You know that dream where you're falling backward in slow-motion and land angelically in a pristinely white ball pit surrounded by luxury architecture? (Come on, you know you have it.) Well, thanks to the National Building Museum in Washington, D.C., your childhood surrealist reverie is a reality. At least until September 7th.
After all, it's for the sake of art.
The ball pit is made of a million plastic recyclable bubbles on a sloping beach front.
It's big enough to go for a swim.
The kids waste no time in getting right up in this interactive piece.
Although all ages took quickly to the exhibit.
In keeping with this all-white beach theme, you can lay back and catch some fluorescent light rays on these beach chairs.
Something about the piece gets its visitors in touch with their inner child in a really big way.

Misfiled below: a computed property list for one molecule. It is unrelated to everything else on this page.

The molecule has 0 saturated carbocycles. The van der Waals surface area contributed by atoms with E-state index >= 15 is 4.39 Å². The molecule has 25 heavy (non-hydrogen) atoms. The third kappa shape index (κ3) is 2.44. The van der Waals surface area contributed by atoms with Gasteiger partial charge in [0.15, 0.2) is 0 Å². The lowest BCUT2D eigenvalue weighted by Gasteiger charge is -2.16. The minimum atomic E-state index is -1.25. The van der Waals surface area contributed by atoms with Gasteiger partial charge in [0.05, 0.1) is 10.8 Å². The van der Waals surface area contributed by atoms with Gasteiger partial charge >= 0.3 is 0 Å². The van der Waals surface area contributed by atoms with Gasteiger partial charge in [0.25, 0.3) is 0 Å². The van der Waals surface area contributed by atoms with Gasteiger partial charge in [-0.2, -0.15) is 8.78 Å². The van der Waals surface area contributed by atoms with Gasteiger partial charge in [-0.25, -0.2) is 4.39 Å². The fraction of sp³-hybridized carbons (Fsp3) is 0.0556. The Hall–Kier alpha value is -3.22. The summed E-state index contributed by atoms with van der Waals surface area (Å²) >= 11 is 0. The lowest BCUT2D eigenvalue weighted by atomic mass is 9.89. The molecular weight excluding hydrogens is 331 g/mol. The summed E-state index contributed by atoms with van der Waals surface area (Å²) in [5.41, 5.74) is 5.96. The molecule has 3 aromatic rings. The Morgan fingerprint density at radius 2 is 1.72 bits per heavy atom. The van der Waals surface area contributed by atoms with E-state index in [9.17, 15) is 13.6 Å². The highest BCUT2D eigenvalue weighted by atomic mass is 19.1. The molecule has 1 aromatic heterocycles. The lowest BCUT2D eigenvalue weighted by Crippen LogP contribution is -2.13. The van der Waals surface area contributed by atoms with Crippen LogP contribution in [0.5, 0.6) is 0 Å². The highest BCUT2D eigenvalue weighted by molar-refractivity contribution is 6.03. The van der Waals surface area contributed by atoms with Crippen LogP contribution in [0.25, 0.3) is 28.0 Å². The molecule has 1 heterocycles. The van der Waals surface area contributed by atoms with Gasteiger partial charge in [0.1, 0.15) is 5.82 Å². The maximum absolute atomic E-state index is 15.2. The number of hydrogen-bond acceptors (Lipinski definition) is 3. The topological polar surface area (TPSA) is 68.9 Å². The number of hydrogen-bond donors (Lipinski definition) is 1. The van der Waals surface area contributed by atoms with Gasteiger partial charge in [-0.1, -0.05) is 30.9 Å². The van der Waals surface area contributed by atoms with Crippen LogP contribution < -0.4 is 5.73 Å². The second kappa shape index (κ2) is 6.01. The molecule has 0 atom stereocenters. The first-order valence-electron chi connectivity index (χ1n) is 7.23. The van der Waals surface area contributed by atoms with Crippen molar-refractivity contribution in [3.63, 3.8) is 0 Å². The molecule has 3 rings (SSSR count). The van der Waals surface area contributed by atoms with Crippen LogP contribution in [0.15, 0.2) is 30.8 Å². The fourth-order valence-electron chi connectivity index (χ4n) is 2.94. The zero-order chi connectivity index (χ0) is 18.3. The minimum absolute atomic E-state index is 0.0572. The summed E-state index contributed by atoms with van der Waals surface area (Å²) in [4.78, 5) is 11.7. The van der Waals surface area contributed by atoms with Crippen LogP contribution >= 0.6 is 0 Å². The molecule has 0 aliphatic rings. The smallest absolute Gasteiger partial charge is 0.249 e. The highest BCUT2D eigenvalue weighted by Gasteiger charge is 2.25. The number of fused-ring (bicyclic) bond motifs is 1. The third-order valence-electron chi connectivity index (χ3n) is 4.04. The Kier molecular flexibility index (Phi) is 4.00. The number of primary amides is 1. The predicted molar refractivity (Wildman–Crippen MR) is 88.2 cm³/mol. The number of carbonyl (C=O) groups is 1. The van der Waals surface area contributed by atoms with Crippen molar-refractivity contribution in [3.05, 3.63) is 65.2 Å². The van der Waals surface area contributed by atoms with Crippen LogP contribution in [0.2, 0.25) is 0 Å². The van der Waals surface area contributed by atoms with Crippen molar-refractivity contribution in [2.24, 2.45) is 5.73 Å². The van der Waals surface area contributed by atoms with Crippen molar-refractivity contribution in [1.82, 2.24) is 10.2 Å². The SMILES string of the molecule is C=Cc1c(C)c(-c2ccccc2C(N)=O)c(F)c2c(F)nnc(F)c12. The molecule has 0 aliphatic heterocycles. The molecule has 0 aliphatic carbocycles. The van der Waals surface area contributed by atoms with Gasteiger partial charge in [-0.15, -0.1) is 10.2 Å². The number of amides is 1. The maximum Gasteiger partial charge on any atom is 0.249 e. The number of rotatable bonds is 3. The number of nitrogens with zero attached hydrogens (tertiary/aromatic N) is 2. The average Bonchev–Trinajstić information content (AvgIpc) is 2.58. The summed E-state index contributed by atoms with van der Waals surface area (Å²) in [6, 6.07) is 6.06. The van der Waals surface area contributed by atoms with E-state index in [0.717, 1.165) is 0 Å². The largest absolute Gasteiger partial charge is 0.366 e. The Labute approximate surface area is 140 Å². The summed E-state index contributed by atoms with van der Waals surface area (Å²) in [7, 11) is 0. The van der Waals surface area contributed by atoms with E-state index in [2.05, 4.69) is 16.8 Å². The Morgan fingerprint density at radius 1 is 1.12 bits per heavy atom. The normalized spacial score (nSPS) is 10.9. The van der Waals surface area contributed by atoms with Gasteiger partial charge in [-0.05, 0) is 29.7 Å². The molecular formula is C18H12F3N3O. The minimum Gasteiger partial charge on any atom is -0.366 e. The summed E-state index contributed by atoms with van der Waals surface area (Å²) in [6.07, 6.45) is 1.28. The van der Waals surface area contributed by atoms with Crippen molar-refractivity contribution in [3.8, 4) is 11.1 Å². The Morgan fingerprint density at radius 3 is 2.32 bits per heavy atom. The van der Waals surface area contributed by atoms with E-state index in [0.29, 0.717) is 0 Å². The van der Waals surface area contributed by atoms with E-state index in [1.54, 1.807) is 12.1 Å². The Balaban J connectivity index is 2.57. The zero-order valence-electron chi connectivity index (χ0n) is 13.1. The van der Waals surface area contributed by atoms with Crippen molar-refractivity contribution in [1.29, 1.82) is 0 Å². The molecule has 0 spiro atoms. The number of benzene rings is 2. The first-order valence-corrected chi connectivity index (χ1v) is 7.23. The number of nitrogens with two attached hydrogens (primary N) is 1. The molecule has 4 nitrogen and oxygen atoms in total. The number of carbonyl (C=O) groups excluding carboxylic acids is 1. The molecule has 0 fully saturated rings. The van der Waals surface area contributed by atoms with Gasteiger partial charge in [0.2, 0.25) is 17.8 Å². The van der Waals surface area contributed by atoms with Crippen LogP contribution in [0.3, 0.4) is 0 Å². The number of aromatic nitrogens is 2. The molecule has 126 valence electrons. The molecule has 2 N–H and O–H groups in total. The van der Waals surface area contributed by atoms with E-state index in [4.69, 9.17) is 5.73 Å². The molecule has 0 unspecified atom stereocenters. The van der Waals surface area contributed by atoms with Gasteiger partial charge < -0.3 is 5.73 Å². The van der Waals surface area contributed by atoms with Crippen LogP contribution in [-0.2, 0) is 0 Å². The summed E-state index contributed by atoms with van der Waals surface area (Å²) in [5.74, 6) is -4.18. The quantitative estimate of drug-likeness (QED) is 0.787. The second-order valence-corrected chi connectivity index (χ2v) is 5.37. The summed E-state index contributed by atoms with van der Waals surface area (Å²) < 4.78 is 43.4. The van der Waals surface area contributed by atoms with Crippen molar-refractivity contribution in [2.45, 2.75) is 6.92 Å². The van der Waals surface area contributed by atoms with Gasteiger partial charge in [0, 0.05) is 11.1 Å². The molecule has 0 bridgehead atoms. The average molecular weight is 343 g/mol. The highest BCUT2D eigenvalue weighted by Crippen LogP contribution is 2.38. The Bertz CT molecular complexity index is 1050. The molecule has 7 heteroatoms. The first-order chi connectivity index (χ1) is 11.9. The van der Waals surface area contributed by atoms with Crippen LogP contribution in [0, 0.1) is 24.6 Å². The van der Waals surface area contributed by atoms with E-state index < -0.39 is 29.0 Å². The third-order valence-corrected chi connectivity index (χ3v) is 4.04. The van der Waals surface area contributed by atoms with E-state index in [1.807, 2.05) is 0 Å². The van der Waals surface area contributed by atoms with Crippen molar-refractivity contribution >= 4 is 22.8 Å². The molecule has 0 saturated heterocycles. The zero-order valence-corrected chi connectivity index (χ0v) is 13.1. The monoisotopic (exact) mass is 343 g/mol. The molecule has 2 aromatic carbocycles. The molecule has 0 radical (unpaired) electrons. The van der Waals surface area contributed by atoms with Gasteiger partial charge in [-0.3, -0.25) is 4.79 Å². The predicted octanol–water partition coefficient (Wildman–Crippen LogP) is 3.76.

Visitors can climb to shore on freestanding planks near the space's native pillars.
The exhibit comes from a design duo who goes by Snarkitecture.
Snarkitecture is artists Daniel Arsham and Alex Mustonen.
The Young N.Y. Architecture Showcase describes, "They aim to reuse or misuse existing architecture to make architecture perform the unexpected."
Snarkitecture's other works share similar themes to the "Beach" piece at the National Building Museum, using heavy repetition of shapes and monochromatic colors.
Their name comes from a Lewis Carroll poem, "The Hunting of the Snark."